Academic journal article The Beethoven Newsletter

Wagner's Beethoven: A Posthumous Pilgrimage to Beethoven in 1840

Academic journal article The Beethoven Newsletter

Wagner's Beethoven: A Posthumous Pilgrimage to Beethoven in 1840

Article excerpt

I. Introduction: Wagner's Credo

In 1841, while living in Paris, Wagner penned the following remarkable and fervent artistic Credo:

I believe in God, Mozart and

Beethoven, and also in their

disciples and apostles.

I believe in the Holy Ghost and in

the truth of the invisible Art.

I believe that An proceeds from

God and lives in the hearts of all

enlightened men.

I believe that whosoever has once

revelled in the lofty enjoyments of

this high Art will be her devotee

forever and can never deny her.

I believe that all can become

blessed through Art, and that,

therefore, everybody should be

permitted to die of starvation for

her sake.

I believe that I shall be highly

beatified through death.

I believe that I was a discord on

earth which through death shall

be resolved in purity.

I believe in a last judgement

which will condemn terribly all

those who have dared to practice

usury in this world with that high

and chaste An, those who prosti

tuted and dishonored her through

the depravity of their hearts and

vile greed for sensuality!

I believe that all such evil doers

will be condemned to listen to

their own music for all eternity.

Yet I believe that the faithful

disciples of this high An will be

transfigured, clad in heavenly

garments of sunny and scented

melodies, and will be united with

the divine source of all harmony

forever and aye.1

The prayer, an intentionally sacrilegious rewrite of Roman Catholicism's Apostle's Creed, falls from the mouth of the dying musician who is the central character in Wagner's 1840 oddly uplifting novella, A Pilgrimage to Beethoven, and its roundly depressing conclusion from 1841, An End in Paris. While it may seem strange to begin this exploration of the first novella at the end of the second, Wagner's 1841 Credo - with its emphasis on the inseparable fusion of art and religion in the new trinity of God, Mozart and Beethoven; its insistence on "High Art" and physical poverty accompanied by spiritual and artistic wealth; and finally its disdain for usurious musicians who prostitute themselves for the sake of sensuality - all of these serve as apt introduction to Wagner's straightforwardly autobiographical tale.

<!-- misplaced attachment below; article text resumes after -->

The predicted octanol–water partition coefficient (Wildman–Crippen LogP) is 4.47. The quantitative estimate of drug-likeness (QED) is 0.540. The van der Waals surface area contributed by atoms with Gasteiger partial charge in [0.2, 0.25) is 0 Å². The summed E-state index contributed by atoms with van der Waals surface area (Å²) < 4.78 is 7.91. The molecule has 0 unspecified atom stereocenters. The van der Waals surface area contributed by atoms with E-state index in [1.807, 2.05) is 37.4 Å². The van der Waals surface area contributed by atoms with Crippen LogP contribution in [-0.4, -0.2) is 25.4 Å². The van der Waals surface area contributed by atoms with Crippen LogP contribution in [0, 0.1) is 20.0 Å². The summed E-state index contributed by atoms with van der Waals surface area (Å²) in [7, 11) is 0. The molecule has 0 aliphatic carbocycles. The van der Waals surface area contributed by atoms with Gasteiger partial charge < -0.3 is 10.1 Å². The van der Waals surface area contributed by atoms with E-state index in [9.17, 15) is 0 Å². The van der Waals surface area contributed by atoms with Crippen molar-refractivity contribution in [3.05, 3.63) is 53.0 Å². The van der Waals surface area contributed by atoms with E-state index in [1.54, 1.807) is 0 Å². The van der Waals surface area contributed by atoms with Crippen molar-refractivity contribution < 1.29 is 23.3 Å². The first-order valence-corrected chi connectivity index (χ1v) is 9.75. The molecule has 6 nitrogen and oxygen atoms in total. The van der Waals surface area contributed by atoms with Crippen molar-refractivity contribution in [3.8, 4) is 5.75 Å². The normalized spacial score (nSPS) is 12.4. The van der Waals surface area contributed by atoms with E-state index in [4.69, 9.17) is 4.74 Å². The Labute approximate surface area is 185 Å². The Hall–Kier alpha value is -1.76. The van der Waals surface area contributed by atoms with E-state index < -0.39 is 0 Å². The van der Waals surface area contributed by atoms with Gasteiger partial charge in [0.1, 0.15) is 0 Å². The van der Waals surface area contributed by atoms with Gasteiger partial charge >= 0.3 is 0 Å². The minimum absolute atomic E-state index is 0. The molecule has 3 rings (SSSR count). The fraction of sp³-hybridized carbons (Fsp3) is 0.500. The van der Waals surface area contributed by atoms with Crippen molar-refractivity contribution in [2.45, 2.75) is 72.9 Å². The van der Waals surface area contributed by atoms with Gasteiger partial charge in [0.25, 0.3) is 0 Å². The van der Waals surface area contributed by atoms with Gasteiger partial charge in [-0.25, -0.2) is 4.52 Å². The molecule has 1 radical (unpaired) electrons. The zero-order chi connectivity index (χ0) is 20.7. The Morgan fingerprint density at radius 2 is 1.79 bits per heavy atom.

II. Wagner's Beethoven writings

Wagner's novella is relatively unknown today to most Beethoveners and even, I will hazard to suppose, to some Wagnerians. The first of three novellas composed in 1840 and 1841, Eine Pilgerfahrt zu Beethoven was translated into English in 1896 by Otto Weyer and published in Chicago in 1897 by the Open Court Publishing Company. A second English translation appeared in 1898 in volume seven of the eight-volume English translation of Wagner's prose works prepared by William Ashton Ellis.2 The novella has had its own fascinating reception history: as one example, during World War II copies were distributed to German soldiers, in an 2 1/2 inch by 3 1/2 inch format, as part of a series of inspirational books intended to boost and maintain morale.

Wagner began to write about Beethoven in 1840 at the age of thirty-seven and continued until 1873, when he was sixty. His most widely circulated, famous, and famously impenetrable work is the monograph Beethoven, which appeared in 1870 to celebrate the hundredth anniversary of Beethoven's birth.3 The essay is so convoluted, thanks to the influence of Schopenhauer,4 that Wagner's young friend Friedrich Nietzsche reported that a fellow professor from Basel had asked him whether the essay was wrtten "against Beethoven."5 (Nietzsche also returned a copy of the essay to Wagner with the judgment that he thought few people would be able to follow Wagner in it.6) In the preface, which is vintage Wagner in its flourishing sense of self-importance, he explains:

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